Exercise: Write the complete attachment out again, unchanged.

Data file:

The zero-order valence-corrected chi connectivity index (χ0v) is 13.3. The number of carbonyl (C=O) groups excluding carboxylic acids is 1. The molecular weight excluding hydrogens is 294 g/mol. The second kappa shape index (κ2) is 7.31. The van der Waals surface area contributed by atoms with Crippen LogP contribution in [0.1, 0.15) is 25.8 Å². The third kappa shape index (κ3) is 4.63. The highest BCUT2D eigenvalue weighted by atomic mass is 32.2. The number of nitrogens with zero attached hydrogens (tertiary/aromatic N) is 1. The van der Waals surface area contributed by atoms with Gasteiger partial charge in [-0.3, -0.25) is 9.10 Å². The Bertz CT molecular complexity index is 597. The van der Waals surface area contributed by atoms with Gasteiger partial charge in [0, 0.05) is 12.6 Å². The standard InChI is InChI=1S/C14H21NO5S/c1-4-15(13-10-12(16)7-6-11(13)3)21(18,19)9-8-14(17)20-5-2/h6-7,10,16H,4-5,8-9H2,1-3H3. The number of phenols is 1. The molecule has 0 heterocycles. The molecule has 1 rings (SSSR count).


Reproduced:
The zero-order valence-corrected chi connectivity index (χ0v) is 13.3. The number of carbonyl (C=O) groups excluding carboxylic acids is 1. The molecular weight excluding hydrogens is 294 g/mol. The second kappa shape index (κ2) is 7.31. The van der Waals surface area contributed by atoms with Crippen LogP contribution in [0.1, 0.15) is 25.8 Å². The third kappa shape index (κ3) is 4.63. The highest BCUT2D eigenvalue weighted by atomic mass is 32.2. The number of nitrogens with zero attached hydrogens (tertiary/aromatic N) is 1. The van der Waals surface area contributed by atoms with Gasteiger partial charge in [-0.3, -0.25) is 9.10 Å². The Bertz CT molecular complexity index is 597. The van der Waals surface area contributed by atoms with Gasteiger partial charge in [0, 0.05) is 12.6 Å². The standard InChI is InChI=1S/C14H21NO5S/c1-4-15(13-10-12(16)7-6-11(13)3)21(18,19)9-8-14(17)20-5-2/h6-7,10,16H,4-5,8-9H2,1-3H3. The number of phenols is 1. The molecule has 0 heterocycles. The molecule has 1 rings (SSSR count).